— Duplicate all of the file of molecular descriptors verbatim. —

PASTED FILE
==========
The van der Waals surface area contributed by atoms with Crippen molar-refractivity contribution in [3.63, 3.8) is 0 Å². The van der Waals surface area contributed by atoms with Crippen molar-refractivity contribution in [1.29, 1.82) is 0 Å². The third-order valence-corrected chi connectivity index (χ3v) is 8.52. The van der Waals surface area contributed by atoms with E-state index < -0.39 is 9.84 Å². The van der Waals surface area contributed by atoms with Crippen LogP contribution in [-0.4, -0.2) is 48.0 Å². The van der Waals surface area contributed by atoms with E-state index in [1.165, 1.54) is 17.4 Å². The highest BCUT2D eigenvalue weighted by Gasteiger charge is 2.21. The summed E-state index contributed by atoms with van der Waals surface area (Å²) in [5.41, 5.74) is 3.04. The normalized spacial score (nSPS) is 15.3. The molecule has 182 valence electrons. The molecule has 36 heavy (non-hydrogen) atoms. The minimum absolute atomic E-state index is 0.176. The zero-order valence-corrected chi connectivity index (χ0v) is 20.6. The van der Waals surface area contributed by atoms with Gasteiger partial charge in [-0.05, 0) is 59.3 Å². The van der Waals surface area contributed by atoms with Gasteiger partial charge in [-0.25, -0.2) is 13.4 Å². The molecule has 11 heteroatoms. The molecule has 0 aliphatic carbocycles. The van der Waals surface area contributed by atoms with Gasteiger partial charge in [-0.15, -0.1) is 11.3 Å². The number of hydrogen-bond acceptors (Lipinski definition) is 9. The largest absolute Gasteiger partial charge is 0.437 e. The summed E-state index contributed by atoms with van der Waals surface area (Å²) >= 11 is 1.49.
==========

The van der Waals surface area contributed by atoms with Crippen molar-refractivity contribution in [3.63, 3.8) is 0 Å². The van der Waals surface area contributed by atoms with Crippen molar-refractivity contribution in [1.29, 1.82) is 0 Å². The third-order valence-corrected chi connectivity index (χ3v) is 8.52. The van der Waals surface area contributed by atoms with E-state index < -0.39 is 9.84 Å². The van der Waals surface area contributed by atoms with Crippen LogP contribution in [-0.4, -0.2) is 48.0 Å². The van der Waals surface area contributed by atoms with E-state index in [1.165, 1.54) is 17.4 Å². The highest BCUT2D eigenvalue weighted by Gasteiger charge is 2.21. The summed E-state index contributed by atoms with van der Waals surface area (Å²) in [5.41, 5.74) is 3.04. The normalized spacial score (nSPS) is 15.3. The molecule has 182 valence electrons. The molecule has 36 heavy (non-hydrogen) atoms. The minimum absolute atomic E-state index is 0.176. The zero-order valence-corrected chi connectivity index (χ0v) is 20.6. The van der Waals surface area contributed by atoms with Gasteiger partial charge in [-0.05, 0) is 59.3 Å². The van der Waals surface area contributed by atoms with Gasteiger partial charge in [-0.25, -0.2) is 13.4 Å². The molecule has 11 heteroatoms. The molecule has 0 aliphatic carbocycles. The van der Waals surface area contributed by atoms with Gasteiger partial charge in [-0.15, -0.1) is 11.3 Å². The number of hydrogen-bond acceptors (Lipinski definition) is 9. The largest absolute Gasteiger partial charge is 0.437 e. The summed E-state index contributed by atoms with van der Waals surface area (Å²) >= 11 is 1.49.